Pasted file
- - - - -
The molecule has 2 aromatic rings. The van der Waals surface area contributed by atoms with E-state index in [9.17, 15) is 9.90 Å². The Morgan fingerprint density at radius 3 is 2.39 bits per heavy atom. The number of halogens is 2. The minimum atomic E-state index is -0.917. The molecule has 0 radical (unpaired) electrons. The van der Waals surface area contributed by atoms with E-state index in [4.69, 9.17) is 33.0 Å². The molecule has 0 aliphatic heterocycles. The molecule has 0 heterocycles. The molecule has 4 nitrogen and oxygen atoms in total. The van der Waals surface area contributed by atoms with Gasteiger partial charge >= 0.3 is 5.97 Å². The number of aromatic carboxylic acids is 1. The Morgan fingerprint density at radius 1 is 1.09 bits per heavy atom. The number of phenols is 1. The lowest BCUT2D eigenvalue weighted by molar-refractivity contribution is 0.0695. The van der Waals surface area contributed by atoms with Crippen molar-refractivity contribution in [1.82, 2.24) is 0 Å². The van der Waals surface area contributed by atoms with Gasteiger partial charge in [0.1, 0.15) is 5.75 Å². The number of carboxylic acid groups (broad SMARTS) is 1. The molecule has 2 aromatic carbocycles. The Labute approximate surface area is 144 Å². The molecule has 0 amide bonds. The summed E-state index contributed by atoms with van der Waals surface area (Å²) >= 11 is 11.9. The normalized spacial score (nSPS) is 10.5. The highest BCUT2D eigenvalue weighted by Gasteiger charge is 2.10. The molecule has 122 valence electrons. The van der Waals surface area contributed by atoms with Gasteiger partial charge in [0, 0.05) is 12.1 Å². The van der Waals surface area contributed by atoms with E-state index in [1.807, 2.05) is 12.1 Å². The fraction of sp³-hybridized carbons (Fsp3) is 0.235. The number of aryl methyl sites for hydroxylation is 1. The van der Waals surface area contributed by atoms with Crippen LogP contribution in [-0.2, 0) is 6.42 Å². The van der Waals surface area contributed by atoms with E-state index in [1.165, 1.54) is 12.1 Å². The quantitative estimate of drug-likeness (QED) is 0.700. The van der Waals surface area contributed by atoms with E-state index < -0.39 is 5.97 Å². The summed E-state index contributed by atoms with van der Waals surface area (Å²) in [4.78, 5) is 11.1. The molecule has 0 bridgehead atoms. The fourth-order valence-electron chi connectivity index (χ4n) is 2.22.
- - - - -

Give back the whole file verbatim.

The molecule has 2 aromatic rings. The van der Waals surface area contributed by atoms with E-state index in [9.17, 15) is 9.90 Å². The Morgan fingerprint density at radius 3 is 2.39 bits per heavy atom. The number of halogens is 2. The minimum atomic E-state index is -0.917. The molecule has 0 radical (unpaired) electrons. The van der Waals surface area contributed by atoms with E-state index in [4.69, 9.17) is 33.0 Å². The molecule has 0 aliphatic heterocycles. The molecule has 0 heterocycles. The molecule has 4 nitrogen and oxygen atoms in total. The van der Waals surface area contributed by atoms with Gasteiger partial charge >= 0.3 is 5.97 Å². The number of aromatic carboxylic acids is 1. The Morgan fingerprint density at radius 1 is 1.09 bits per heavy atom. The number of phenols is 1. The lowest BCUT2D eigenvalue weighted by molar-refractivity contribution is 0.0695. The van der Waals surface area contributed by atoms with Crippen molar-refractivity contribution in [1.82, 2.24) is 0 Å². The van der Waals surface area contributed by atoms with Gasteiger partial charge in [0.1, 0.15) is 5.75 Å². The number of carboxylic acid groups (broad SMARTS) is 1. The molecule has 2 aromatic carbocycles. The Labute approximate surface area is 144 Å². The molecule has 0 amide bonds. The summed E-state index contributed by atoms with van der Waals surface area (Å²) >= 11 is 11.9. The normalized spacial score (nSPS) is 10.5. The highest BCUT2D eigenvalue weighted by Gasteiger charge is 2.10. The molecule has 122 valence electrons. The van der Waals surface area contributed by atoms with Gasteiger partial charge in [0, 0.05) is 12.1 Å². The van der Waals surface area contributed by atoms with E-state index in [1.807, 2.05) is 12.1 Å². The fraction of sp³-hybridized carbons (Fsp3) is 0.235. The number of aryl methyl sites for hydroxylation is 1. The van der Waals surface area contributed by atoms with Crippen LogP contribution in [-0.2, 0) is 6.42 Å². The van der Waals surface area contributed by atoms with E-state index in [1.165, 1.54) is 12.1 Å². The quantitative estimate of drug-likeness (QED) is 0.700. The van der Waals surface area contributed by atoms with E-state index < -0.39 is 5.97 Å². The summed E-state index contributed by atoms with van der Waals surface area (Å²) in [4.78, 5) is 11.1. The molecule has 0 bridgehead atoms. The fourth-order valence-electron chi connectivity index (χ4n) is 2.22.